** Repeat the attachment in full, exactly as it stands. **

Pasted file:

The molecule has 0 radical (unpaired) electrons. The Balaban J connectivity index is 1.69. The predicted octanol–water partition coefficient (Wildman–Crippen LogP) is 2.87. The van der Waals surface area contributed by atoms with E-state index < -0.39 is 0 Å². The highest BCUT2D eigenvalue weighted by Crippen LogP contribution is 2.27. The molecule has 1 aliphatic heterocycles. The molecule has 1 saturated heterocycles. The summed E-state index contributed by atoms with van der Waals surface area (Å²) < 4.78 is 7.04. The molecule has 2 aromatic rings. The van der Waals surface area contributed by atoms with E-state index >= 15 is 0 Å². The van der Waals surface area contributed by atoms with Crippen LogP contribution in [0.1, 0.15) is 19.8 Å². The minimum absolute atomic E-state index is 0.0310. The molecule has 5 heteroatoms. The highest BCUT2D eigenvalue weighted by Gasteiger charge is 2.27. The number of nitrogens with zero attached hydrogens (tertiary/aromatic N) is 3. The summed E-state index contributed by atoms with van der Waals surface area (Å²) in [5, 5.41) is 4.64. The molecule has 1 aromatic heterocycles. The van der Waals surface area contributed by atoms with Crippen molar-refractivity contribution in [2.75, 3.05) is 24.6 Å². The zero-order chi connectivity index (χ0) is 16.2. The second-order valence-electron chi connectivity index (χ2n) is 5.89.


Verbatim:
The molecule has 0 radical (unpaired) electrons. The Balaban J connectivity index is 1.69. The predicted octanol–water partition coefficient (Wildman–Crippen LogP) is 2.87. The van der Waals surface area contributed by atoms with E-state index < -0.39 is 0 Å². The highest BCUT2D eigenvalue weighted by Crippen LogP contribution is 2.27. The molecule has 1 aliphatic heterocycles. The molecule has 1 saturated heterocycles. The summed E-state index contributed by atoms with van der Waals surface area (Å²) < 4.78 is 7.04. The molecule has 2 aromatic rings. The van der Waals surface area contributed by atoms with E-state index >= 15 is 0 Å². The van der Waals surface area contributed by atoms with Crippen LogP contribution in [0.1, 0.15) is 19.8 Å². The minimum absolute atomic E-state index is 0.0310. The molecule has 5 heteroatoms. The highest BCUT2D eigenvalue weighted by Gasteiger charge is 2.27. The number of nitrogens with zero attached hydrogens (tertiary/aromatic N) is 3. The summed E-state index contributed by atoms with van der Waals surface area (Å²) in [5, 5.41) is 4.64. The molecule has 1 aromatic heterocycles. The van der Waals surface area contributed by atoms with Crippen molar-refractivity contribution in [2.75, 3.05) is 24.6 Å². The zero-order chi connectivity index (χ0) is 16.2. The second-order valence-electron chi connectivity index (χ2n) is 5.89.